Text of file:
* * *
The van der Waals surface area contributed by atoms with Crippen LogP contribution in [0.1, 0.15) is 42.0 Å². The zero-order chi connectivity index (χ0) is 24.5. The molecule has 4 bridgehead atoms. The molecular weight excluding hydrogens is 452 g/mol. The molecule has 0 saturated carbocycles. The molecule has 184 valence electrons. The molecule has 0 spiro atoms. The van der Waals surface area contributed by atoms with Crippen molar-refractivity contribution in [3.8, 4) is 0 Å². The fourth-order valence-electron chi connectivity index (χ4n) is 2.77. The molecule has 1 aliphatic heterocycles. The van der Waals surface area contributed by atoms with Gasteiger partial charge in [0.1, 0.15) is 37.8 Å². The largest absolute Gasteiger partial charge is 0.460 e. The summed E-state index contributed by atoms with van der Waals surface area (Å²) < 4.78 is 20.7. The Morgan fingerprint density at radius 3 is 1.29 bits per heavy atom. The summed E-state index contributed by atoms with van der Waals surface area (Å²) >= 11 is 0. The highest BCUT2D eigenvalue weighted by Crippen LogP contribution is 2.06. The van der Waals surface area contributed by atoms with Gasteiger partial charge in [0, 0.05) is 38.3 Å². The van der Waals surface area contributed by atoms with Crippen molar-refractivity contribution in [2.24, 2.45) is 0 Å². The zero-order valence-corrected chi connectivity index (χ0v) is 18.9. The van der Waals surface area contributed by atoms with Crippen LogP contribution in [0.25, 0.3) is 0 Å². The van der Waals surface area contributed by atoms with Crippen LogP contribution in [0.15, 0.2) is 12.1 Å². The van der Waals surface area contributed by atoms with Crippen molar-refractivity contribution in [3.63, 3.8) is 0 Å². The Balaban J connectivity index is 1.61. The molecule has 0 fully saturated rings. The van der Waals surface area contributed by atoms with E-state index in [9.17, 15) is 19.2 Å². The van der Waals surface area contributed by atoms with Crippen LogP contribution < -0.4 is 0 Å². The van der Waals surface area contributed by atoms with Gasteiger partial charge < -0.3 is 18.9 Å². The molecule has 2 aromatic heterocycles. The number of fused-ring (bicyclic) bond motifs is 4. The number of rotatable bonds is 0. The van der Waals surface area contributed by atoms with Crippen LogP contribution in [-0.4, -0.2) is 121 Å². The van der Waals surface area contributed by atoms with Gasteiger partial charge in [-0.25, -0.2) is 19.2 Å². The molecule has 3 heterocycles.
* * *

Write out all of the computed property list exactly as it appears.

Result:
The van der Waals surface area contributed by atoms with Crippen LogP contribution in [0.1, 0.15) is 42.0 Å². The zero-order chi connectivity index (χ0) is 24.5. The molecule has 4 bridgehead atoms. The molecular weight excluding hydrogens is 452 g/mol. The molecule has 0 saturated carbocycles. The molecule has 184 valence electrons. The molecule has 0 spiro atoms. The van der Waals surface area contributed by atoms with Crippen molar-refractivity contribution in [3.8, 4) is 0 Å². The fourth-order valence-electron chi connectivity index (χ4n) is 2.77. The molecule has 1 aliphatic heterocycles. The van der Waals surface area contributed by atoms with Gasteiger partial charge in [0.1, 0.15) is 37.8 Å². The largest absolute Gasteiger partial charge is 0.460 e. The summed E-state index contributed by atoms with van der Waals surface area (Å²) < 4.78 is 20.7. The Morgan fingerprint density at radius 3 is 1.29 bits per heavy atom. The summed E-state index contributed by atoms with van der Waals surface area (Å²) >= 11 is 0. The highest BCUT2D eigenvalue weighted by Crippen LogP contribution is 2.06. The van der Waals surface area contributed by atoms with Gasteiger partial charge in [0, 0.05) is 38.3 Å². The van der Waals surface area contributed by atoms with Crippen molar-refractivity contribution in [2.24, 2.45) is 0 Å². The zero-order valence-corrected chi connectivity index (χ0v) is 18.9. The van der Waals surface area contributed by atoms with Crippen LogP contribution in [0.25, 0.3) is 0 Å². The van der Waals surface area contributed by atoms with Crippen LogP contribution in [0.15, 0.2) is 12.1 Å². The van der Waals surface area contributed by atoms with Crippen molar-refractivity contribution in [3.63, 3.8) is 0 Å². The Balaban J connectivity index is 1.61. The molecule has 0 fully saturated rings. The van der Waals surface area contributed by atoms with E-state index in [9.17, 15) is 19.2 Å². The van der Waals surface area contributed by atoms with Crippen LogP contribution < -0.4 is 0 Å². The van der Waals surface area contributed by atoms with Gasteiger partial charge < -0.3 is 18.9 Å². The molecule has 2 aromatic heterocycles. The number of fused-ring (bicyclic) bond motifs is 4. The number of rotatable bonds is 0. The van der Waals surface area contributed by atoms with Crippen LogP contribution in [-0.4, -0.2) is 121 Å². The van der Waals surface area contributed by atoms with Gasteiger partial charge in [-0.25, -0.2) is 19.2 Å². The molecule has 3 heterocycles.